Back when I was growing up, when people would play cards, it meant games like Go Fish, War, Poker, Rummy, Canasta…….the usual games listed in any good Hoyle book or hobby catalog. There were a few others that I remember in my teenage years, such as Mille Bornes and Uno, which created some great interaction amongst friends during our afternoons after school and during the summer when it was raining.
After a time, I started noticing this wave of games called “Collectable Card Games” – where people collect various cards to do battle with each other. Themed decks based on a TV show, anime series, or something else out of the imagination of whoever created it. There are many more that have cropped up in recent years, but to me, there are always two main contenders that I enjoy, and each one for their own reasons.
Magic The Gathering
This card game started up around 1993, and in the beginning had some pretty basic rules. Over time, the cards developed many different abilities, and you could use those cards to make some pretty formidable decks. The cards themselves also had value, as some were much more rare than others. You had commons, uncommons, rares, and then “mythic rares”, which often times were the ones that could change the tide of a game, depending on how you used them. You can have any number of creatures out on the field, so it was not unheard of to have an army of hundreds of creatures doing battle on the field of your choice – or you could wipe out an army of hundreds of creatures as well. This game teaches you a lot about strategy and how to put together a deck that will blow your opponents away. For example, one of my favorite cards is “Avacyn, Angel of Hope”, as she can make other creatures that are on the battlefield under your control indestructible – a great thing to have to avoid getting plowed under by an aggressive opponent.
The rules can be complex, as you have to know how to deal with creatures, instants, sorceries, how to destroy and how to exile cards. The boundaries are pretty much limitless. The other nice thing about Magic is that the artwork on the cards is pure eye candy – even more now than when the game first started up. A lot of talented artists put their skills to work to make some visually striking cards that people can do battle with. You start off with a deck of 60 cards – this is the minimum. There is no upper limit, although be careful how large you make your deck, as it can make it harder to get the card you really want to draw.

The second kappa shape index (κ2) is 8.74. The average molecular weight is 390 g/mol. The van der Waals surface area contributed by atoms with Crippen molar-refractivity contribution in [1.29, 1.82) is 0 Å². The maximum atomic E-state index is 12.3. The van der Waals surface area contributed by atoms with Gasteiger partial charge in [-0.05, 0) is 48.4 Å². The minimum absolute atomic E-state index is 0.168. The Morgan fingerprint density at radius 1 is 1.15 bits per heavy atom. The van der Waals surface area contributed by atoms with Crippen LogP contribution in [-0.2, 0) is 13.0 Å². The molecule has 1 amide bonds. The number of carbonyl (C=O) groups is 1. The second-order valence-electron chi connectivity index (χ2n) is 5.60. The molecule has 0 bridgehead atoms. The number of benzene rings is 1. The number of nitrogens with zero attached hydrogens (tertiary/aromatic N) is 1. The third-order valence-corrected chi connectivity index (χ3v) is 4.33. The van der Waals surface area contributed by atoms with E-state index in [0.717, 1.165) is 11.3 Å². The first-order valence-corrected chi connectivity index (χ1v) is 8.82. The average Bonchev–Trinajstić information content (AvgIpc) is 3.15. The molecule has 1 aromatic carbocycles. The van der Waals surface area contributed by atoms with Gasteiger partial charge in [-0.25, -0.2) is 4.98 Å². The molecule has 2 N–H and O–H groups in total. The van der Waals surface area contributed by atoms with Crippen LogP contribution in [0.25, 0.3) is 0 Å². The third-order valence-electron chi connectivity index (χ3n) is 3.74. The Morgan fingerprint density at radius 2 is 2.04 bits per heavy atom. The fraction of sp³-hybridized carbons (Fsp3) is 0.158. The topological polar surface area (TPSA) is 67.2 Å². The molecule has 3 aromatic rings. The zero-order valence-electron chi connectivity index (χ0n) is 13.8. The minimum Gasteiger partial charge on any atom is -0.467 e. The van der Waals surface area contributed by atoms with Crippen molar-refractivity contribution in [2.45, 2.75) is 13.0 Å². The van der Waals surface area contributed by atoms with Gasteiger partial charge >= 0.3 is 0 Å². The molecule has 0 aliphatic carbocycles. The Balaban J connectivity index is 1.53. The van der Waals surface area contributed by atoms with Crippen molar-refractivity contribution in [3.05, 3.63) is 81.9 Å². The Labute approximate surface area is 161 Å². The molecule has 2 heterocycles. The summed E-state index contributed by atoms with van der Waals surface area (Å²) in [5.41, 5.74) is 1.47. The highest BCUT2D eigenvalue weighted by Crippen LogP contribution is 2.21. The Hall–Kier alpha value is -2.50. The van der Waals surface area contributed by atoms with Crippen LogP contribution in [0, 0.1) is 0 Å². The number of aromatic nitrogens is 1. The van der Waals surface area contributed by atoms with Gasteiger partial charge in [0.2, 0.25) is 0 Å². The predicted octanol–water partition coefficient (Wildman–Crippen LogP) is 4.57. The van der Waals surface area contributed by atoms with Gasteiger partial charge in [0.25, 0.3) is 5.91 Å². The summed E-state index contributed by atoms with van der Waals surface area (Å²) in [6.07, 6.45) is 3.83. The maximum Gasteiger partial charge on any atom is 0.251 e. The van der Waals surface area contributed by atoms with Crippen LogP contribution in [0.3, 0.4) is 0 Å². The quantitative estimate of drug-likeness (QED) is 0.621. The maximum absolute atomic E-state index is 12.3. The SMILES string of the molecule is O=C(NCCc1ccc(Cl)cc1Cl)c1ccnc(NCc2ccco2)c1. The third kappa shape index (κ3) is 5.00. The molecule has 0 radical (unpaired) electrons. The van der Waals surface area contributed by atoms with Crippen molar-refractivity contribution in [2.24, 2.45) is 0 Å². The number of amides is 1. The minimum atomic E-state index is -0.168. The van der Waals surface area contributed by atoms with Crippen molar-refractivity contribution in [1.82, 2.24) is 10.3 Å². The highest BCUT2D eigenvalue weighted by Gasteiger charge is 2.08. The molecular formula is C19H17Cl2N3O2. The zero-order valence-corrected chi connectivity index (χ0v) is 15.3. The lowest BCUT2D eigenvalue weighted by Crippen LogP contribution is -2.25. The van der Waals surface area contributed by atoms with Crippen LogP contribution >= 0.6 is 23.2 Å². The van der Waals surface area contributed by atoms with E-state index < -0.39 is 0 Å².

This game started out later than Magic, but to me, is no less fun to play. When this game started out, it was a bash-up, mash-up, power-on-power slugfest to see which player could knock out the other opponent’s life points. As the game progressed, cards started to have varied effects, depending on how they were played – or how your opponent played. You started off with Normal monsters, then came Effect monsters, Fusions, Rituals, Synchros, Xyz monsters, and many others, along with a variety of spell and trap cards that you can play to enhance your strategy. This game is best played on a play board, as there are a limited number of spaces you can put monsters and spells into – unlike Magic, which has no such restrictions.
You have a deck of 40 cards, which is the least amount, but you can have no more than 60 cards in your deck – this is your upper limit. You can have an extra deck for your fusion, synchro, and Xyz monsters as well, so you can bring out some nice heavy-hitters when the conditions are right. The art style isn’t quite as fancy as Magic, but there is some nice artwork to be had from these cards as well. To date, the only unstoppable creature in the game is Exodia, as shown above. If you have that card, plus all the arms and legs (total of 5 cards), then you win – just like that! There are many, many strategies you can pull off, so don’t limit yourself to any one strategy – you can get very creative – even with a card deck upper limit!
In the end, whether you choose Magic, Yu-Gi-Oh, or any other collectable card game is as much fun as you make it out to be. The collecting can be its own form of fun as well, as you search out cards that will help make you a better and stronger player. There is no right or wrong card game to play – the style and mechanics will appeal to you in one game or another, and you’ll get drawn right in…..and that is not a bad thing at all, as card games entice human interaction – playing with real people instead of just computer characters, and that makes them even better than videogames in that own regard! Enjoy!